Fourth, New Delhi is increasingly being led to believe that China is renewing its policy of assisting the northeastern insurgencies. On 27 January 2018, Chairman of the Joint Intelligence Committee (JIC) R N Ravi, who is New Delhi’s interlocutor for Naga peace talks said that “mischievous campaigns” have been launched by foreign forces from outside and inside India to pose hurdles in the way of peace talks. The location of Paresh Baruah in Ruili, his repeated pro-Chinese statements including the one in March 2017 in which he opposed the visit of Dalai Lama to the northeast, confessions made by arrested ULFA cadres, and some of the recent activities of ULFA cadres in Assam possibly indicate that the outfit’s agenda could have been dictated by external agencies. For example, on 15 January 2018, a ULFA-I linkman working as a local journalist was arrested on charges of passing on information to the outfit about the Air Force station in Assam’s Chabua. Intelligence agencies suspect that such information in being collected by the ULFA-I for the Chinese agencies. New Delhi believes that any resumption of active assistance by China to these outfits would infuse fresh lives into them. However, it is unsure how to counter this move by the Chinese.
And finally, taking advantage of the improved security situation, New Delhi is reportedly considering reducing the footprints of the security force personnel in the northeast. The Home Ministry is proposing to hold a security audit to assess the actual number of security forces needed to remain deployed in the region and implement a plan to reduce the number of Central Armed Police Personnel. The move may take into consideration the proposal of the affected states to step up the presence of the central intelligence and security force personnel in the seven most affected districts of Assam, Manipur, Nagaland, and Arunachal Pradesh. There is, however, no proposal to reduce the number of army personnel in the region, although human rights campaigns have targeted the abuses by the army personnel and demanded the withdrawal of the controversial Armed Forces (Special Powers) Act that promotes an alleged culture of impunity.
The persisting motivation behind violence by active insurgencies is hard to decipher. Notwithstanding their capacities to carry out odd attacks on the security forces, they are unlikely to ever pose an existential threat to the Indian state, let alone carve out independent territorial space. However, such indulgence in violence and pursuance of an unrealisable dream provides them with other benefits such as extortion. Curiously, they are also willing to align their ‘nationalist’ ambitions with the anti-India policies of neighbouring countries. Hostile geography, blow hot and blow cold policy of the government, absence of governance, and lack of adequate cooperation from Myanmar aids them at the moment. Alienation among the population and ethnic divide add to their relevance. It is indeed a complex state of affairs and even with the operational weaknesses, insurgencies are likely to pose a serious and continued challenge. New Delhi’s strategies for the region need to factor in the need for responsive governance, inclusive development, and participation of the marginalized rather than relying solely on protracted and directionless negotiations and disproportionate use of force.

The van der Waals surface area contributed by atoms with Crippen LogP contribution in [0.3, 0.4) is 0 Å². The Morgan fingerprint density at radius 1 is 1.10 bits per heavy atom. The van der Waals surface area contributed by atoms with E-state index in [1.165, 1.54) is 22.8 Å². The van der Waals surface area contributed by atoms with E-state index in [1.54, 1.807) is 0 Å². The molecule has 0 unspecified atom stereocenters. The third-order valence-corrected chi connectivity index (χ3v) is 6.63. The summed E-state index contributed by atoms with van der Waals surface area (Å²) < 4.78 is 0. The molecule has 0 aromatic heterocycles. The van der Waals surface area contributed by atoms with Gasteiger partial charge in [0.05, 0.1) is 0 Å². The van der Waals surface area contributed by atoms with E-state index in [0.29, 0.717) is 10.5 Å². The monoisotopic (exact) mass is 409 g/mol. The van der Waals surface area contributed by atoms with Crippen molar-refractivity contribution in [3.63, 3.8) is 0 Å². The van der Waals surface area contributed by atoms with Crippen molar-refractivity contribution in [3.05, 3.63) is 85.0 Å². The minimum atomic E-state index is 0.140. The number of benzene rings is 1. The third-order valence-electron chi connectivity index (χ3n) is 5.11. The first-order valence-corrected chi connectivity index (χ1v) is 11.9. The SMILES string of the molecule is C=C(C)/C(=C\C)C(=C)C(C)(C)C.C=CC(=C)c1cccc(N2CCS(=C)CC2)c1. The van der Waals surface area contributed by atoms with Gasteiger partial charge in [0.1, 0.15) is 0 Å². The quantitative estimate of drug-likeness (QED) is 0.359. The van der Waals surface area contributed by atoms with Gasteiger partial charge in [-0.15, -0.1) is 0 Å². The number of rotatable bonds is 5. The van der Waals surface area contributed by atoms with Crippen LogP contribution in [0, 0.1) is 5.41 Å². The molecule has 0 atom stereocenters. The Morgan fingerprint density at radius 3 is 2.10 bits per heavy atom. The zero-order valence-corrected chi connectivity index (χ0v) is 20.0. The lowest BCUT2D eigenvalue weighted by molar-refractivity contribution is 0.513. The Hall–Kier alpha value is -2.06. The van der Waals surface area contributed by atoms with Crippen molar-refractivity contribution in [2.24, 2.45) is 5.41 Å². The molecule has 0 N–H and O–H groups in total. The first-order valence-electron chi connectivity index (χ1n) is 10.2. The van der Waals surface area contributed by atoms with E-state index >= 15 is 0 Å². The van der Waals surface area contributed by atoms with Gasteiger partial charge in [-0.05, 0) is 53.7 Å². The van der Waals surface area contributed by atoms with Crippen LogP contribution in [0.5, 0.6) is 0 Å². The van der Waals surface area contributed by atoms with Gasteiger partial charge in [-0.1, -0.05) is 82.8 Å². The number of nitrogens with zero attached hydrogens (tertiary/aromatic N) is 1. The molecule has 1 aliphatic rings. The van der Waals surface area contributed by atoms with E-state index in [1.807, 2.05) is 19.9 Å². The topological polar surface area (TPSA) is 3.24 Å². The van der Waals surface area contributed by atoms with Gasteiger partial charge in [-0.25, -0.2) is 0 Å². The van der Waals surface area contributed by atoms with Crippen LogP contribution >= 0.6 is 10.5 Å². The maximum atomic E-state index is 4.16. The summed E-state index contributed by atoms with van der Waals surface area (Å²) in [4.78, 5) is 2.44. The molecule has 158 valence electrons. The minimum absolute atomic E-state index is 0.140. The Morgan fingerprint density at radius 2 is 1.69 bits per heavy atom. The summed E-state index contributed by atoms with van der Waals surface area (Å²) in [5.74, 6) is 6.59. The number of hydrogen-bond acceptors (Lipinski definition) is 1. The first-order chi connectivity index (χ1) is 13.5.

[i] “NCP Candidate, Ex-GNLA Rebel Among Four Killed In IED Blast”, Shillong Times, 19 February 2018, http://www.theshillongtimes.com/2018/02/19/ncp-candidate-ex-gnla-rebel-among-four-killed-in-ied-blast/
[ii] “Insurgents trigger blast under army vehicles in Namsai”, Shillong Times, 24 January 2018, http://www.theshillongtimes.com/2018/01/24/insurgents-trigger-blast-under-army-vehicles-in-namsai/
[iii] “Communal clashes in UP, blasts in Assam mar 69th Republic Day celebrations; Kashmir remains peaceful”, First Post, 26 January 2018, http://www.firstpost.com/india/communal-clashes-in-up-blasts-in-assam-mar-69th-republic-day-celebrations-kashmir-remains-peaceful-4321615.html
[iv] Prasanta Mazumdar, “Guwahati diary: Assam capital gears up for two-day global investment summit”, New Indian Express, 29 January 2018, http://www.newindianexpress.com/nation/2018/jan/29/guwahati-diary-assam-capital-gears-up-for-two-day-global-investment-summit-1764859.html
(Bibhu Prasad Routray is Director, Mantraya. This analysis is published under Mantraya’s ongoing “Mapping Terror and Insurgent Networks” Project. All Mantraya publications are peer reviewed.)